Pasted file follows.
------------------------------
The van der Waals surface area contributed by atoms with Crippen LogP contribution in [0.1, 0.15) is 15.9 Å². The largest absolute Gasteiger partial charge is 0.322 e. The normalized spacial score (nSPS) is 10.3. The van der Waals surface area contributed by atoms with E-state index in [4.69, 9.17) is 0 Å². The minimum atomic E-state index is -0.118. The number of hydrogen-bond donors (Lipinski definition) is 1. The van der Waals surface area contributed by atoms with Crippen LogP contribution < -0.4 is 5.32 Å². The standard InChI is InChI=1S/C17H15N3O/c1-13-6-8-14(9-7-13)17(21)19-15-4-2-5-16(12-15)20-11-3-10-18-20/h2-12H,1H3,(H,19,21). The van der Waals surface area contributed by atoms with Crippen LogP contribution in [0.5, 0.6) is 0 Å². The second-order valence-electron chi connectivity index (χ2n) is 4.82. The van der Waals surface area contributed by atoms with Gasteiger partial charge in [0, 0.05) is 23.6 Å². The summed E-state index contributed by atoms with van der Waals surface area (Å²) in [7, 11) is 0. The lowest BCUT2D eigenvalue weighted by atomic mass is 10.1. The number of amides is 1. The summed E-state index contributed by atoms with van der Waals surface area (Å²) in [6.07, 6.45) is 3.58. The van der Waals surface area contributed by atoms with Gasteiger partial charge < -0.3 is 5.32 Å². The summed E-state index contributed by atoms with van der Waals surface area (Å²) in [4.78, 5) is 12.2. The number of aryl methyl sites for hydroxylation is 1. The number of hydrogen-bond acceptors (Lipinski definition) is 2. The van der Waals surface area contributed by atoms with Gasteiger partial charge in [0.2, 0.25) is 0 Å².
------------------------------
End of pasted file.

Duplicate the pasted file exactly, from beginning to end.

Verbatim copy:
The van der Waals surface area contributed by atoms with Crippen LogP contribution in [0.1, 0.15) is 15.9 Å². The largest absolute Gasteiger partial charge is 0.322 e. The normalized spacial score (nSPS) is 10.3. The van der Waals surface area contributed by atoms with E-state index in [4.69, 9.17) is 0 Å². The minimum atomic E-state index is -0.118. The number of hydrogen-bond donors (Lipinski definition) is 1. The van der Waals surface area contributed by atoms with Crippen LogP contribution < -0.4 is 5.32 Å². The standard InChI is InChI=1S/C17H15N3O/c1-13-6-8-14(9-7-13)17(21)19-15-4-2-5-16(12-15)20-11-3-10-18-20/h2-12H,1H3,(H,19,21). The van der Waals surface area contributed by atoms with Crippen LogP contribution in [0.5, 0.6) is 0 Å². The second-order valence-electron chi connectivity index (χ2n) is 4.82. The van der Waals surface area contributed by atoms with Gasteiger partial charge in [0, 0.05) is 23.6 Å². The summed E-state index contributed by atoms with van der Waals surface area (Å²) in [7, 11) is 0. The lowest BCUT2D eigenvalue weighted by atomic mass is 10.1. The number of amides is 1. The summed E-state index contributed by atoms with van der Waals surface area (Å²) in [6.07, 6.45) is 3.58. The van der Waals surface area contributed by atoms with Gasteiger partial charge < -0.3 is 5.32 Å². The summed E-state index contributed by atoms with van der Waals surface area (Å²) in [4.78, 5) is 12.2. The number of aryl methyl sites for hydroxylation is 1. The number of hydrogen-bond acceptors (Lipinski definition) is 2. The van der Waals surface area contributed by atoms with Gasteiger partial charge in [0.2, 0.25) is 0 Å².